JACKSONVILLE, Fla. – With Duval County giving out nearly twice the number of second doses of the COVID-19 vaccine than first doses despite high demand, Mayor Lenny Curry told News4Jax on Friday he’s got more capacity than supply.
“It’s just going to take time to get it manufactured, get it distributed to all -- to the states and all of the cities and counties,” Curry told Bruce Hamilton on The Morning Show. “When we get it, we are going to get it to you. If we had supplies now, we would vaccinate everyone in this city. We just have to work together, be responsible and, hopefully, by the end of the summer, we have vaccinated everybody.”
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Curry urged people who received their first dose of the vaccine to not waste the opportunity to get the second shot. A small group of people who received their first shots 21 days ago began getting their second doses Friday morning in what the city called a soft launch of people invited to the Mandarin and Lane Wiley senior centers.
“(We) identified people to do a soft launch, which is smart because, again, we are all new at this. What we’ve demonstrated at the city level, whether it be distributing stimulus checks, whether it be testing and now -- vaccine,” Curry said.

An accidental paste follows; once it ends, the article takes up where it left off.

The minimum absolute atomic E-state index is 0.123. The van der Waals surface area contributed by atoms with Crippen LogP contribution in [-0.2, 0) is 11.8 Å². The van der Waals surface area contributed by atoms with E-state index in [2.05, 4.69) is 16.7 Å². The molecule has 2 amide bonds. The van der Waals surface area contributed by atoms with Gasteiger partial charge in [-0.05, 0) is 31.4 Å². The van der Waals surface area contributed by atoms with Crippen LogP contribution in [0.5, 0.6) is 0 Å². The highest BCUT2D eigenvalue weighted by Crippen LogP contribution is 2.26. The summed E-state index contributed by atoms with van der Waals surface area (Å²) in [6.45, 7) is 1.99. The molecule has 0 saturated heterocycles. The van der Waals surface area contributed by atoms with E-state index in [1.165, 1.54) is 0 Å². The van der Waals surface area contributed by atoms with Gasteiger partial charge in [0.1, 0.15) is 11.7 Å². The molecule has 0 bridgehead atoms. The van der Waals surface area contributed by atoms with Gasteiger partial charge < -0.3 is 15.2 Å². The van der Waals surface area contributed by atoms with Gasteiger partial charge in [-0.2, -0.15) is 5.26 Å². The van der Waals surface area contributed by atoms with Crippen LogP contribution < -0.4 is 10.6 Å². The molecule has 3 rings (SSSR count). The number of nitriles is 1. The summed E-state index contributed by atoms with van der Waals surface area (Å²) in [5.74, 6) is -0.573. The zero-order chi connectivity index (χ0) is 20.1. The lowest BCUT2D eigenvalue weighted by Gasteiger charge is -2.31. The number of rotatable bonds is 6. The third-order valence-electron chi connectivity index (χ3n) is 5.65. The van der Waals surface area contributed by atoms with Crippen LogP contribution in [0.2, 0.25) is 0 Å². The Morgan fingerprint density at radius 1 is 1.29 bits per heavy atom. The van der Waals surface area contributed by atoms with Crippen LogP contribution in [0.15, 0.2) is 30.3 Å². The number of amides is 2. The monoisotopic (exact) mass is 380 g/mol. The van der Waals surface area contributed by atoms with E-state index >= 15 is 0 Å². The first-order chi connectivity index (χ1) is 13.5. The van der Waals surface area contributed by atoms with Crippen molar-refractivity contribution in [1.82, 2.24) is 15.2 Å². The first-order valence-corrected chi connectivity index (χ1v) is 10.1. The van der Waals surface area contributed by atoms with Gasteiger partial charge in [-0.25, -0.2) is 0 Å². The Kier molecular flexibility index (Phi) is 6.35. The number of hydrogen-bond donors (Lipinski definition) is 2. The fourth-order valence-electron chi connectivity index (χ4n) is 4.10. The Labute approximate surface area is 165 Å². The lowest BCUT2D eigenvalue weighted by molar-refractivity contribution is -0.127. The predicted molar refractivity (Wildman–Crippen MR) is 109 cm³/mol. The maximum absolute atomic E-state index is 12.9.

Anyone who had their first Pfizer shot at a senior center at least three weeks ago can go back without an appointment, but based on the first letter of their last name.
If you’re still waiting to get a first dose, Curry urges patience. In Duval County, only the state-run site at Regency Square is offering shots. If you are 65 years of age or above or a frontline health care worker and haven’t had a shot, call 1-866-200-3762 to make an appointment or pre-register at MyVaccine.fl.gov/site/Duval.
“I understand the stress of an individual. I understand that if you are a teacher in schools, you want the vaccine now. I understand that if you have an underlying condition, but you are not over the age limit at this moment in time (65), you want it! But it is just a supply issue.”
Asked about access of underserved communities to the vaccine, Curry said the city is committed to opening more sites as soon as there is additional supply.
“If we have additional vaccine supply, which I believe we will, (we’ll) enhance locations, add new locations, easier access for minority communities,” Curry said.
The said the city is talking with the Jacksonville Transportation Authority about how to help people with transportation to vaccination sites if they don’t have access to transportation.”
“If we get additional supply, we will absolutely turn-key operation and begin to open sites in other parts of the city,” Curry said. “We have health care workers that can distribute this. We have the manpower, we have personnel and we have space. We have what we need to get this vaccine to people. We just don’t have the vaccine.
Curry urged people to have perspective on how quickly this has all unfolded.
“I think it is important to reflect on where we’re going back to where this started in March of last year,” he said. “So much uncertainty, we were watching hospital systems, healthcare systems on the verge of collapse in other countries. And nobody really knew what to do.”